, & Electronic properties of graphene: a perspective from scanning tunneling microscopy and magneto-transport. Rep. Prog. Phys. 75, 056501 (2012).

  21. 21.

    & Defect-induced magnetism in graphene. Phys. Rev. B 75, 125408 (2007).

  22. 22.

    , , , & Disorder induced localized states in graphene. Phys. Rev. Lett. 96, 036801 (2006).

  23. 23.

    , & Determining charge state of graphene vacancy by noncontact atomic force microscopy and first-principles calculations. Nanotechnology 26, 035702 (2015).

  24. 24.

    et al. Screening charged impurities and lifting the orbital degeneracy in graphene by populating Landau levels. Phys. Rev. Lett. 112, 036804 (2014).

  25. 25.

    , , & Controlling the charge state of individual gold adatoms. Science 305, 493–495 (2004).

  26. 26.

    et al. Controlling the Kondo effect of an adsorbed magnetic ion through its chemical bonding. Science 309, 1542–1544 (2005).

  27. 27.

    Vacuum polarization of graphene with a supercritical Coulomb impurity: low-energy universality and discrete scale invariance. Phys. Rev. B 90, 165414 (2014).

  28. 28.

    et al. Boron nitride substrates for high-quality graphene electronics. Nature Nanotech. 5, 722–726 (2010).

  29. 29.

    et al. Scanning tunnelling microscopy and spectroscopy of ultra-flat graphene on hexagonal boron nitride. Nature Mater. 10, 282–285 (2011).

  30. 30.

    et al. Local and global screening properties of graphene revealed through Landau level spectroscopy. Preprint at (2015).

  31. 31.

    et al. Observation of Van Hove singularities in twisted graphene layers. Nature Phys. 6, 109–113 (2010).

  32. 32.

    , & Scanning tunneling spectroscopy of graphene on graphite. Phys. Rev. Lett. 102, 176804 (2009).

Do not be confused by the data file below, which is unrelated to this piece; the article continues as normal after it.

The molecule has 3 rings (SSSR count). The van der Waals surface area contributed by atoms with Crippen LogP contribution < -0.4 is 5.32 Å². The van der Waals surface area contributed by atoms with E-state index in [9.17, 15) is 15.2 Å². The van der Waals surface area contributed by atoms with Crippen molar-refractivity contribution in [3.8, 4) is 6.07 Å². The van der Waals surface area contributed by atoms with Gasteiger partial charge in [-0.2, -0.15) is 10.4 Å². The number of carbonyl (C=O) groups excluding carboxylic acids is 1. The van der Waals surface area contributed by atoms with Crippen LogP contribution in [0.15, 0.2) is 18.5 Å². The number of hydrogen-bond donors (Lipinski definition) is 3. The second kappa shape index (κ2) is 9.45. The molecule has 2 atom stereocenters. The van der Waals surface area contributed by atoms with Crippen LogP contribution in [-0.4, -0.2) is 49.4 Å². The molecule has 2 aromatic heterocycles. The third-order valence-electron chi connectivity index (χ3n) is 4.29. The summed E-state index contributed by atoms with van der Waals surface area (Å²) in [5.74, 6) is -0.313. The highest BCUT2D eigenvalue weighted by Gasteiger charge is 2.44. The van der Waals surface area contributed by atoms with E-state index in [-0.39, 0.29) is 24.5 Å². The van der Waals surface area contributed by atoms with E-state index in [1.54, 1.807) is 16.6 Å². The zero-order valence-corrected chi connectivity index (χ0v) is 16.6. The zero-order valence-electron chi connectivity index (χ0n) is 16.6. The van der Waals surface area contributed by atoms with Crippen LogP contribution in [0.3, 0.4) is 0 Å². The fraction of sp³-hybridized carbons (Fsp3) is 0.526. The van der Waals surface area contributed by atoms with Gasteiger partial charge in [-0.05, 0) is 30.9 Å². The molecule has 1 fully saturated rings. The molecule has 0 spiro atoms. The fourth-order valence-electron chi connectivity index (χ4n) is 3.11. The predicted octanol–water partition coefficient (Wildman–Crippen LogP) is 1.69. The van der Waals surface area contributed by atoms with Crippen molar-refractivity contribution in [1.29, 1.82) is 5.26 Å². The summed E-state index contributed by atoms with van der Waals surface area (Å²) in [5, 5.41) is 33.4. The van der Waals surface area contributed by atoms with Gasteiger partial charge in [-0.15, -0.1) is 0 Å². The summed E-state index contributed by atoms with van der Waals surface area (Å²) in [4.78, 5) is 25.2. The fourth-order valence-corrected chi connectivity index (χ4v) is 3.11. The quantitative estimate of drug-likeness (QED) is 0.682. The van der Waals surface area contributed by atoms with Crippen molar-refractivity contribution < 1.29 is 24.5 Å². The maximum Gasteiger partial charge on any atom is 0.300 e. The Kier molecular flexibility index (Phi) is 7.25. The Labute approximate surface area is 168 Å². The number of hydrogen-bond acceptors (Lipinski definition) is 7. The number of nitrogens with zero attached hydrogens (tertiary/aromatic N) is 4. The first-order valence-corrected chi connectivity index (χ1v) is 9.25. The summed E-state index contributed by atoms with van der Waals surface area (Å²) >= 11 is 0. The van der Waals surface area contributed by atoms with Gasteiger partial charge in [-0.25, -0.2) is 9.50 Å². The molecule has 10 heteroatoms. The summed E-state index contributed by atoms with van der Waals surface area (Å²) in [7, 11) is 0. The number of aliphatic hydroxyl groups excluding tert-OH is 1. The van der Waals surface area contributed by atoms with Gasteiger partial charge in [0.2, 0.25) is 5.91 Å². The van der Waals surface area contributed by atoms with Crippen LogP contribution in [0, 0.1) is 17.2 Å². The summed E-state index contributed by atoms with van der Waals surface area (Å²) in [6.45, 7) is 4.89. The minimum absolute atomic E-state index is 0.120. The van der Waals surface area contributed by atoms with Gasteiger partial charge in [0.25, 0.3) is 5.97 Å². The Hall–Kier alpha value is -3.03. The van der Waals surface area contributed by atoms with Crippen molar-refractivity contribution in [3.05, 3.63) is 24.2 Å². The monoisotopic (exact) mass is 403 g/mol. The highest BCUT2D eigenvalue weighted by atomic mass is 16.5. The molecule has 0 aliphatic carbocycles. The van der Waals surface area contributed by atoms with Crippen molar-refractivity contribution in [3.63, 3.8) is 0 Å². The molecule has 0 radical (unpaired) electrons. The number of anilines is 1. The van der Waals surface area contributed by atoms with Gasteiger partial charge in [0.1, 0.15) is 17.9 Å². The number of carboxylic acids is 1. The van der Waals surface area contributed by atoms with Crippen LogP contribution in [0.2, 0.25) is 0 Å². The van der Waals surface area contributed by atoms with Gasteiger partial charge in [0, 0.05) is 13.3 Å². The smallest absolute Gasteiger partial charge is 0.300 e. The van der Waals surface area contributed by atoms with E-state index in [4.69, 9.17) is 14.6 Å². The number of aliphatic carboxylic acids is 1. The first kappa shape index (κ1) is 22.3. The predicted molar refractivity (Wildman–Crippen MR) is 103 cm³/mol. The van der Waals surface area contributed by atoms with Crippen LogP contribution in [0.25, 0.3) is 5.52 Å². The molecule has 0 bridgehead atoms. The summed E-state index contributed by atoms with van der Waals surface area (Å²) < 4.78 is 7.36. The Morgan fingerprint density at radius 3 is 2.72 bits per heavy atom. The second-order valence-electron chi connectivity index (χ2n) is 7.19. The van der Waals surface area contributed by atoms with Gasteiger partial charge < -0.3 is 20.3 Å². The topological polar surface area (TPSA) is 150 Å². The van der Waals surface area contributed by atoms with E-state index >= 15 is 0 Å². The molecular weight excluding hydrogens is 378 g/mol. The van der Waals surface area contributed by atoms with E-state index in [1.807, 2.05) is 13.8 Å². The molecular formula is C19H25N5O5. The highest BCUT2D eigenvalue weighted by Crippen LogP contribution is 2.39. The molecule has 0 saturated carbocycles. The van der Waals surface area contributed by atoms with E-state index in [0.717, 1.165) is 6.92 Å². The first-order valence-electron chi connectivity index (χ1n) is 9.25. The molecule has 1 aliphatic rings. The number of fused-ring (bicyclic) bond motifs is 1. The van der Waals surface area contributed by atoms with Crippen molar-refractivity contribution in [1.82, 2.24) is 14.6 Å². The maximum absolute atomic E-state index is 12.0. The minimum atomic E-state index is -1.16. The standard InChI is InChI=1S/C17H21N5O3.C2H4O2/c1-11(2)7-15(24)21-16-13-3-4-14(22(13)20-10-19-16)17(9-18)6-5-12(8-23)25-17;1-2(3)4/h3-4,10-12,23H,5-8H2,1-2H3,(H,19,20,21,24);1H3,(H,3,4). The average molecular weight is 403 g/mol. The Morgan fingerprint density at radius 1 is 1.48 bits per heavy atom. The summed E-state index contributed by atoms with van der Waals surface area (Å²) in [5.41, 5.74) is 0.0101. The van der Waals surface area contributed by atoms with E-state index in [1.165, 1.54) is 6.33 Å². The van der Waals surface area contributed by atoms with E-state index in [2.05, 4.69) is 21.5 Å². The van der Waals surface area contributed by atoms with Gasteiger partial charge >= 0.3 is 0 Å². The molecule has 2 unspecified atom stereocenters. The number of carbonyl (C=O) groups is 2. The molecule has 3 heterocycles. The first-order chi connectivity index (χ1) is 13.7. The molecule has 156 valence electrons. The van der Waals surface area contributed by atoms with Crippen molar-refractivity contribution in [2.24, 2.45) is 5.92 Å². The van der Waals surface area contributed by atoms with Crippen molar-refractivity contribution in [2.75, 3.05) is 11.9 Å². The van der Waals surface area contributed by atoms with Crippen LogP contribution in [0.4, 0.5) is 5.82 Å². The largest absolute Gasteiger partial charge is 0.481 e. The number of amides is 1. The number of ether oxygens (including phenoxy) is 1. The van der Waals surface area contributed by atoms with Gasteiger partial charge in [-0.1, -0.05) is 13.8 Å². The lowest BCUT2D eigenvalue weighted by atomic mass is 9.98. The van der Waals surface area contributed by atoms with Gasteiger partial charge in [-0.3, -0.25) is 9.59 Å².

Download references

Acknowledgements

Funding was provided by DOE-FG02-99ER45742 (STM/STS), NSF DMR 1207108 (fabrication and characterization). Theoretical work supported by ESF-EUROCORES- EuroGRAPHENE, FWO-VI and Methusalem programme of the Flemish government. We thank V. F. Libisch, M. Pereira and E. Rossi for useful discussions.

Author information

Author notes

    • Jinhai Mao
    •  & Yuhang Jiang

    These authors contributed equally to this work.

Affiliations

  1. Rutgers University, Department of Physics and Astronomy, 136 Frelinghuysen Road, Piscataway, New Jersey 08855, USA

    • Jinhai Mao
    • , Yuhang Jiang
    • , Guohong Li
    •  & Eva Y. Andrei
  2. Departement Fysica, Universiteit Antwerpen, Groenenborgerlaan 171, B-2020 Antwerpen, Belgium

    • Dean Moldovan
    • , Massoud Ramezani Masir
    •  & Francois M. Peeters
  3. Advanced Materials Laboratory, National Institute for Materials Science, 1-1 Namiki, Tsukuba 305-0044, Japan

    • Kenji Watanabe
    •  & Takashi Taniguchi
  4. Department of Physics, University of Texas at Austin, Austin, Texas 78712, USA

    • Massoud Ramezani Masir

Authors

  1. Search for Jinhai Mao in:

  2. Search for Yuhang Jiang in:

  3. Search for Dean Moldovan in:

  4. Search for Guohong Li in:

  5. Search for Kenji Watanabe in:

  6. Search for Takashi Taniguchi in:

  7. Search for Massoud Ramezani Masir in:

  8. Search for Francois M. Peeters in:

  9. Search for Eva Y. Andrei in:

Contributions

J.M. and Y.J. collected and analysed data and wrote the paper; G.L. built the STM and analysed the data; D.M., M.R.M. and F.M.P. carried out the theoretical work; K.W. and T.T. provided the BN sample. E.Y.A. directed the project, analysed the data and wrote the paper.

Competing interests

The authors declare no competing financial interests.

Corresponding author

Correspondence to Eva Y. Andrei.

Supplementary information

PDF files

  1. 1.

    Supplementary information

    Supplementary information

About this article

Publication history

Received

Accepted

Published

DOI

https://doi.org/10.1038/nphys3665

Further reading Further reading